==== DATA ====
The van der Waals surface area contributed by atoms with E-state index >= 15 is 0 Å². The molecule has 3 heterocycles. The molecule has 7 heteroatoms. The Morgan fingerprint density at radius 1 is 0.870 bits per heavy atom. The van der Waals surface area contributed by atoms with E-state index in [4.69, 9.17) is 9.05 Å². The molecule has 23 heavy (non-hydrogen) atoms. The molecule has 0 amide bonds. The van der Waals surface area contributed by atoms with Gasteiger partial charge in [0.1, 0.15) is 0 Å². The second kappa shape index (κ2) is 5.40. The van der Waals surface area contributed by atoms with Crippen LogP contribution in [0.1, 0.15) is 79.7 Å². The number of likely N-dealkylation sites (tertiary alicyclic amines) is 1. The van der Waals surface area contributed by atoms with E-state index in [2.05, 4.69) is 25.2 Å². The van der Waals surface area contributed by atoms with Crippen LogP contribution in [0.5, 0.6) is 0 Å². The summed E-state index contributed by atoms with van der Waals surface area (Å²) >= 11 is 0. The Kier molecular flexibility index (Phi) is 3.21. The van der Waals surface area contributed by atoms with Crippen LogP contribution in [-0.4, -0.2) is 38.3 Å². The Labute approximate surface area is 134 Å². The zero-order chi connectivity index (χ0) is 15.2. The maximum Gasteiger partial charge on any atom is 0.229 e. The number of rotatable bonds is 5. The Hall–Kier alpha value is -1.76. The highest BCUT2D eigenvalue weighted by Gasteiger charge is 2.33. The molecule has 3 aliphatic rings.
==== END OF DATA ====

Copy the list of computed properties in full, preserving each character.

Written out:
The van der Waals surface area contributed by atoms with E-state index >= 15 is 0 Å². The molecule has 3 heterocycles. The molecule has 7 heteroatoms. The Morgan fingerprint density at radius 1 is 0.870 bits per heavy atom. The van der Waals surface area contributed by atoms with E-state index in [4.69, 9.17) is 9.05 Å². The molecule has 23 heavy (non-hydrogen) atoms. The molecule has 0 amide bonds. The van der Waals surface area contributed by atoms with Gasteiger partial charge in [0.1, 0.15) is 0 Å². The second kappa shape index (κ2) is 5.40. The van der Waals surface area contributed by atoms with Crippen LogP contribution in [0.1, 0.15) is 79.7 Å². The number of likely N-dealkylation sites (tertiary alicyclic amines) is 1. The van der Waals surface area contributed by atoms with E-state index in [2.05, 4.69) is 25.2 Å². The van der Waals surface area contributed by atoms with Crippen LogP contribution in [0.5, 0.6) is 0 Å². The summed E-state index contributed by atoms with van der Waals surface area (Å²) >= 11 is 0. The Kier molecular flexibility index (Phi) is 3.21. The van der Waals surface area contributed by atoms with Crippen LogP contribution in [-0.4, -0.2) is 38.3 Å². The Labute approximate surface area is 134 Å². The zero-order chi connectivity index (χ0) is 15.2. The maximum Gasteiger partial charge on any atom is 0.229 e. The number of rotatable bonds is 5. The Hall–Kier alpha value is -1.76. The highest BCUT2D eigenvalue weighted by Gasteiger charge is 2.33. The molecule has 3 aliphatic rings.